ON the second day of Holy Week, just after the triumph of Palm Sunday, we all watched in horror as Notre Dame de Paris burned. The loss has turned out to be almost entirely repairable, but the gut feeling of it will remain. What a terrible loss.
Yet through it, we find our selves facing the greatest and most beatifying aspect of Christianity – sacrifice. Through sacrifice we rise again, the world rises again, and is renewed by the eternal spirit. As surely as Christianity has defined nearly everything we might all “Western Civilization” today, it is worth reflecting on as the week draws to a close.
For those of you who are not Christian, or who have issues with the Catholic Church in particular, I beg of you to not color this by your own feelings. Notre Dame itself is more than a church, it is an architectural triumph, a symbol of France, and a calling to remember that which, for better or worse, is the eternal memory from which we ae made. As surely as life becomes, at the end, a collection of stories Notre Dame is the keeper of those stories and the hopes and dreams of a people spanning enough time to be immortal.
Confronting its loss is to confront our own mortality on an exponentially more difficult scale.
Like the Easter story itself, however, this is not about loss. Even before we learned that much survived the fire, €1 billion was pledged to rebuild it. Notre Dame will be resurrected, and though the corruption of the physical world may die the spirit will live on. But the story did not stop there.
It seemed as heartless as the stone of this magnificent building to care so much for it and not the black churches of St Landry Parish, Louisiana, which were destroyed by race-fueled arson. And as this hypocrisy was pointed out, $1 million was quickly raised for these churches. But the calls do not stop there. If we can really generate this much money, this quickly, for a building, can we not raise it to take care of each other?
That has not been resolved yet, and it remains to be seen where this goes. Suffice it to say that once the wallets are open, we can hope that they stay open. Notre Dame is not just stone, after all, but the physical presence that reminds us of life, hope, and obligation.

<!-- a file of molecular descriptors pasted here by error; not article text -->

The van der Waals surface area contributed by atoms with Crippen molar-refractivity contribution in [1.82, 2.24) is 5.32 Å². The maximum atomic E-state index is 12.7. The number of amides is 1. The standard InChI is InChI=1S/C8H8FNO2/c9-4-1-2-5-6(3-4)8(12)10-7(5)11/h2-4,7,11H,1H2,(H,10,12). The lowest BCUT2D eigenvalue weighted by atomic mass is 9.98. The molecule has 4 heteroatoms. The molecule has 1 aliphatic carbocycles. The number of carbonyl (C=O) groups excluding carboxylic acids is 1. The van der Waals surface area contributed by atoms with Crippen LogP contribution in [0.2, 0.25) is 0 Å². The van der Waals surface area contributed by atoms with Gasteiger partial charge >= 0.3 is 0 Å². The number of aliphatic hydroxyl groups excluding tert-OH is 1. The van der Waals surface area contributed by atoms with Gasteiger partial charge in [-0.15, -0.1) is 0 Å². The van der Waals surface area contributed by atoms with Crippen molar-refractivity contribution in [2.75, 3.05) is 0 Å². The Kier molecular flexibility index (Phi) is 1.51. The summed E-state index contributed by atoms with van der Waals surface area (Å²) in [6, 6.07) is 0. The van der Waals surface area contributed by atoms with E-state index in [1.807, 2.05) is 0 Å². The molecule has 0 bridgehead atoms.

Western culture, whether we like it or not, has been completely defined in Christian terms. Many people do not have the same relationship to the Church or to Jesus that was once common, but the terms of the culture and the allegories it taught remain. While there are many who want to go beyond the Church as we have known it, it remains a simple fact that its teachings run deep in nearly everything that Western Civilization has to offer. A proper understanding and respect for this is a failing, whether you want to preserve this legacy or build a new and different world.
The simple truth is that all cultures have many basic moral values in common. The concept of sacrifice is not unique to Christianity, but it is expressed in a foundational and empathetic way which is unparalleled. It is, ultimately, one of the gifts that the West has to offer the world as we become one large family and exchange our gifts with each other in a new holiday of fellowship.
Was the sacrifice of Notre Dame an omen, a punishment for a world that has moved on from the faith that it represents? Or was it a calling for renewal and rebirth in spirit? Optimists, universalists, and I would argue Christians as well must see it as the latter.
Events like this are a calling. To have it come this week makes the point with a brutal eloquence. A world that turns away from the complexity of greater closeness and runs shrieking into selfishness, isolation, and anger needs an alternative. It sometimes takes a terrible loss to understand what we share across borders and time. Sacrifice, or the surrender of self for the good of all is what made the world we inherited.
The sacrifice must be met with resurrection, if for no other reason than to tell us that our own sacrifices will never be in vain. We now can see what great wealth is unleashed once resurrection is simply imagined. That power runs at the heart of Christianity, the Western World, and ultimately all of humanity. That is the calling we are given this Easter.
Peace be unto you, brothers and sister.